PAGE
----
A way too patient injured worker contacted me recently. They wanted to know how long the insurance company had to turn over the report from the independent medical examination (IME) doctor. Here’s what they had to say:
I hurt my shoulder at work. Five months ago my work comp benefits were suspended pending an IME report. I’ve heard nothing from them other than they’ll get it to me when they can. Meanwhile I can’t get physical therapy and I’ve been without pay. How long do they have to turn this over? I heard California is 30 days. Is it the same in Illinois?
Oh man, is this injured worker way too patient. There is no law in Illinois that says an IME has to be turned over at a certain time or even at all. In many cases, if the doctor finds in a way that the insurance company won’t like, they’ll call the adjuster and give a verbal report, but never issue a written report.
While there isn’t a set period of time for it to be turned over, you certainly know when it’s been too long. One month is too long. Five months is insane. I would bet my very last dollar that the doctor found against the insurance company and since this worker isn’t yet represented, the insurance company is just jerking them around. I assure you that if the report was in their favor, the insurance company would have sent it off right away.
So if there isn’t a time limit, what can you do? There are two things that are very effective:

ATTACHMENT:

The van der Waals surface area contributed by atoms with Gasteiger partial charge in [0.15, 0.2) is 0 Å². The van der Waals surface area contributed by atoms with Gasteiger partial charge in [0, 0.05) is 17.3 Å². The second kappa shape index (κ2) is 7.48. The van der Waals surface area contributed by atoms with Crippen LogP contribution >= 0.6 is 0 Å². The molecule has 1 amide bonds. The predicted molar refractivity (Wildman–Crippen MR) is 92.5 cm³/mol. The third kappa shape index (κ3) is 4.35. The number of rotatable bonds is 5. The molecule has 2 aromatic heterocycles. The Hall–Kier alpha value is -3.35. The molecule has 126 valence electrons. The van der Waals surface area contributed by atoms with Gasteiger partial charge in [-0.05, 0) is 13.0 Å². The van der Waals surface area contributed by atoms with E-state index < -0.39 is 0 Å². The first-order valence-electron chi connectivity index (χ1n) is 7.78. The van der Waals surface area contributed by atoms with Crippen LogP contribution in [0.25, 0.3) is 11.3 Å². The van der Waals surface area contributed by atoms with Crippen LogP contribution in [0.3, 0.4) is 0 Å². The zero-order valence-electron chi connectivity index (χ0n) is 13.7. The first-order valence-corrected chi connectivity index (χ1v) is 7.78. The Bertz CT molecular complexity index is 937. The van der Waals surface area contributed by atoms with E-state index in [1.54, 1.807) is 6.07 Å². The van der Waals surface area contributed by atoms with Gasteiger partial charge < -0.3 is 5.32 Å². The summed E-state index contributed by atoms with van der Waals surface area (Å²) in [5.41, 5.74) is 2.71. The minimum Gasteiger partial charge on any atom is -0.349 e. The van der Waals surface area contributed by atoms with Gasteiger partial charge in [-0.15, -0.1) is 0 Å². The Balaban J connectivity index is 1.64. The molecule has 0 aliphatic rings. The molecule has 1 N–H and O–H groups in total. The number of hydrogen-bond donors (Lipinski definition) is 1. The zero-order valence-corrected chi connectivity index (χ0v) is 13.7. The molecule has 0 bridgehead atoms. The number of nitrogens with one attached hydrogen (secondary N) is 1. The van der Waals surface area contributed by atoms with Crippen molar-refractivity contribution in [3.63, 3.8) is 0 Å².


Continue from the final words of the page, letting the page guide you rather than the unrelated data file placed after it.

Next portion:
- You can subpoena the IME doctor for a copy of the report and their file related to the exam. While you can’t see the letter the insurance company or the attorney wrote to the doctor about the exam, you can absolutely get the report if there is one and a copy of their notes.
- You can go to arbitration. At trial, you would testify that you went to an IME and that no report was ever turned over to you. When this happens, it creates a presumption that the report was against the insurance company and in your favor. So all things being equal, if your doctor is credible, you should win. It’s almost the same thing as getting a report that goes in your favor.
What you can’t do is wait and wait and wait. This is your case and your life, so you have to go on the offensive. In my opinion, 30 days is the maximum you should wait, and quite honestly, after three weeks you’d be justified in filing a trial motion. In a case of a five-month delay, filing for penalties and fees would be appropriate because they’ve essentially ignored the law and denied benefits without any justification.
The bottom line is the insurance company has a right to send you for an IME, but they don’t have a right to delay your benefits indefinitely without any evidence that justifies their behavior. The only way they get away with it is if you let them.